What if public spending undershot this year as it did last - would he simply use it to reduce borrowing further, or would he consider cutting taxes as soon as this November? He warns: 'It will require several years of tight public spending control in order to hit the very ambitious target I have set for us of getting back to break-even in the medium term.' So is he ruling out November 1994 tax cuts? 'I will do what I did last year which is to refuse to speculate about what I might and might not do in November . . . I might take people by surprise again.'
Last week, Mr Clarke took a broad swing at excessive salaries at the top of industry. But that does not mean he is thinking about increasing the top rate of tax. The man earning pounds 35,000, he explains, is also on the top rate of tax. 'I am not going to put up the tax on the pounds 35,000-a-year man because he and I are annoyed about some exceptional chairman of a big company. I remember Nigel Lawson had disorder in the Commons when he announced that in the Budget when he took the top rate of tax down. It was hard won and I do not intend to give it up easily. Low marginal rates of taxation are very important in producing a highly competitive economy.'
Nor is he holding out much early prospect of broadening the VAT base - something he has always favoured, in principle. The Government has just had a major controversy, he points out, over VAT on fuel, rescued by his compensation package. 'I think if we were starting again we would have a much broader base with VAT, but all Budgets start from where we are now and I will make decisions about tax base according to the needs at the time . . . so women with small feet can continue to have VAT-free shoes for the foreseeable future.'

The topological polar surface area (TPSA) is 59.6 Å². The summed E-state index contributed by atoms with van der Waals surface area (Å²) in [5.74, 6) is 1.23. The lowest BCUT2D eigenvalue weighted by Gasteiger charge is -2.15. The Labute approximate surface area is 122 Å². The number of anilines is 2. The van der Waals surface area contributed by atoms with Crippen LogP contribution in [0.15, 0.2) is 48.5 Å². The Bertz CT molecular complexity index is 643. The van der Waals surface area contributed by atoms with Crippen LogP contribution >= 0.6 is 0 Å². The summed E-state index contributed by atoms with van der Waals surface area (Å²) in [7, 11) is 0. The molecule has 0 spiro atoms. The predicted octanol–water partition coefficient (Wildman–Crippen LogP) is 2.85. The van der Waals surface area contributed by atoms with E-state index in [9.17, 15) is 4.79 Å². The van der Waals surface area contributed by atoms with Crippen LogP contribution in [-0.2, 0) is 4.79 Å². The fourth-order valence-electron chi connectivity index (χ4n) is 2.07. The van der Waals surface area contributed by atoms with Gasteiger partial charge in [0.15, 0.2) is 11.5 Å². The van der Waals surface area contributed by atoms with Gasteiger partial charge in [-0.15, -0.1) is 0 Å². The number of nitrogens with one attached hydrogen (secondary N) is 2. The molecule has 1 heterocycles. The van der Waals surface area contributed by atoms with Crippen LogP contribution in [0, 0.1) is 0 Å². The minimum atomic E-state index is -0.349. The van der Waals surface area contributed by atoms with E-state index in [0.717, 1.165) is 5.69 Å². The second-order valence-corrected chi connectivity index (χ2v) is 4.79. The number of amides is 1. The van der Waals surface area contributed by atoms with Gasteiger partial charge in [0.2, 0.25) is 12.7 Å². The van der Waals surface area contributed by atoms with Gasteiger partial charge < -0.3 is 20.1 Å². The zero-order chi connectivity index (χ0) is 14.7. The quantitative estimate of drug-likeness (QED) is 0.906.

This all sounds very much the programme of a politically and economically prudent Chancellor. Where he perhaps differs from his predecessors is in the role he sees for the Treasury within government. It is not, he insists, just a matter of saying no to 'everything you can turn down'. Control of public spending under the new system devised by Norman Lamont is based on 'choices of priorities'. He is pleased that cuts last year were matched by increases in health and education.
'Since John Major came in we are developing a more collective way of running the Government and that means the Treasury presides over the spending round. But I try to ensure that as a Cabinet we steer the money in ways that match policy . . . I regard the Treasury, the DTI, the Department of Employment, as the three economic departments, and I think the Treasury should have a positive input into what I call supply-side economics. And we should look at the consequences for business and the real economy in the changes we make.'